China has banned the construction of all skyscrapers in cities with less than 3M people
THE CHINESE government has announced further restrictions on the heights of new buildings, banning the construction of any tower taller than 150-metres in cities that are home to less than 3M people.
A skyscraper is technically defined as a building taller than 150-metres.
The new ruling from the country's Ministry of Housing and Urban-Rural Development has therefore effectively banned the construction of any new skyscrapers across all modestly-sized Chinese cities.
The ministry has also restricted the construction of buildings taller than 250-metres in larger urban areas.
Local planning officials who allow for taller buildings to be built will be held “accountable for life”.
Above: The 632-metre Shanghai Tower is classed as a "megatall" skyscraper.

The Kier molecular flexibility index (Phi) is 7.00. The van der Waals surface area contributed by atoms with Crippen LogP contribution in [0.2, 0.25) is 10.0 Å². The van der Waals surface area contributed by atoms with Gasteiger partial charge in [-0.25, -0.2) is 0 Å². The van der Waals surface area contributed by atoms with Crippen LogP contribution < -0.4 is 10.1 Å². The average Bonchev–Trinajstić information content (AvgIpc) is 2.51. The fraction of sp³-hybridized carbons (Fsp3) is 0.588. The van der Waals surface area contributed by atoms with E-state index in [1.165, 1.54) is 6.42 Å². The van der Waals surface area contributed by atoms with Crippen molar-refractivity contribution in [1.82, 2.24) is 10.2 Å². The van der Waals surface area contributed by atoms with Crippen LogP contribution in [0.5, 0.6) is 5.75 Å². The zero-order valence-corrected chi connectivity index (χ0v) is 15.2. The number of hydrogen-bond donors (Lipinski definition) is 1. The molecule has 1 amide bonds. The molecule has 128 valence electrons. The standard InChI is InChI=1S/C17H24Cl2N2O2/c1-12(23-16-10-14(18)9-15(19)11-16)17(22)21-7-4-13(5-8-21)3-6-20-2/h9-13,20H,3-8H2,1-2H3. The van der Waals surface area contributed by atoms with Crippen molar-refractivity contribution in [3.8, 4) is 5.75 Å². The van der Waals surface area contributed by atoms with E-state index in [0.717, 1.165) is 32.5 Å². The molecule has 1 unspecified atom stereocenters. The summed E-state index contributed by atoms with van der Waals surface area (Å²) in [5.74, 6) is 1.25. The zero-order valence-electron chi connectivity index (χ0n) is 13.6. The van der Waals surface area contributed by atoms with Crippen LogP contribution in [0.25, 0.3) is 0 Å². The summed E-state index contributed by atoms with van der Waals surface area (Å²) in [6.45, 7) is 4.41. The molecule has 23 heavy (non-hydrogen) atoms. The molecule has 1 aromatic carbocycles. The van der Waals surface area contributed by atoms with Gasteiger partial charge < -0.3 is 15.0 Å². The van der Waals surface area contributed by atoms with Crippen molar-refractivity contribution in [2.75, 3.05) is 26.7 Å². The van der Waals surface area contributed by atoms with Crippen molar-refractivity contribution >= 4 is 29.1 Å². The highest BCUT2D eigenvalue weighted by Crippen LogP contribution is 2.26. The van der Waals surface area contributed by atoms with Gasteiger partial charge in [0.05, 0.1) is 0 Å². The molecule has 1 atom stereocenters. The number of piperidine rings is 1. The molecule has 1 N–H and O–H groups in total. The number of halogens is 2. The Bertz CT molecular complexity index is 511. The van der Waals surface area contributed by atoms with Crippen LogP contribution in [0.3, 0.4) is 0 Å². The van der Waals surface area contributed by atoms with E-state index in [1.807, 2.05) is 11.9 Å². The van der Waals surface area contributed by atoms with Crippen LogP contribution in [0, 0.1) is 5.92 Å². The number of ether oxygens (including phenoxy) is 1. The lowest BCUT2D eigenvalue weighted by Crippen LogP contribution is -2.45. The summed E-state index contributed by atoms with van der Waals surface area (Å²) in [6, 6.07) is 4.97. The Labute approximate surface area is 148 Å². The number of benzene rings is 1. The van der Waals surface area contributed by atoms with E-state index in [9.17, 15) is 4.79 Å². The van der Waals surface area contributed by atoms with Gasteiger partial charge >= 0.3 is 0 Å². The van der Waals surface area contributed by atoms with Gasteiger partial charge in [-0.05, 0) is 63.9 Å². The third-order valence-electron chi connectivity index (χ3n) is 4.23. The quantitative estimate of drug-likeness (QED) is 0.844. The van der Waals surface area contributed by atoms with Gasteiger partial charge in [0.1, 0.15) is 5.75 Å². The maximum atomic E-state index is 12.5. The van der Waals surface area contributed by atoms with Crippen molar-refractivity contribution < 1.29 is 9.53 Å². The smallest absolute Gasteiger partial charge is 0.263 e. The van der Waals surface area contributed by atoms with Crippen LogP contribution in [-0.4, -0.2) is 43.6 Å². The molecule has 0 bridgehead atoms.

These new restrictions - which were issued on 26 October - represent a significant increase on a previous ruling announced last year which banned any building taller than 500-metres.
This new regulations follow a real estate crisis that has seen a number of the country’s high-profile developers default on repaying their loans.
The crisis has rattled global markets and caused rare scenes of social unrest and protests in China.
The country has become home to some of the world’s tallest buildings in recent years, including the 632-metre Shanghai Tower and 599-metre Ping An Finance Centre.
Above: The unfinished Goldin Finance 117. Image courtesy of N509FZ.
However, among these incredible structures are also an increasing number of unfinished supertall skyscrapers - including the 597-metre Goldin Finance 117 in Tianjin.
The Chinese government has reportedly become concerned that some supertall projects are being rushed into construction in an effort to put cities on the map without full consideration for wider market demands.
Earlier this year a 356-metre skyscraper in downtown Shenzhen caught the world’s attention when it began wobbling - causing an evacuation of the area.
Learn more about China’s ban on tall buildings in our documentary: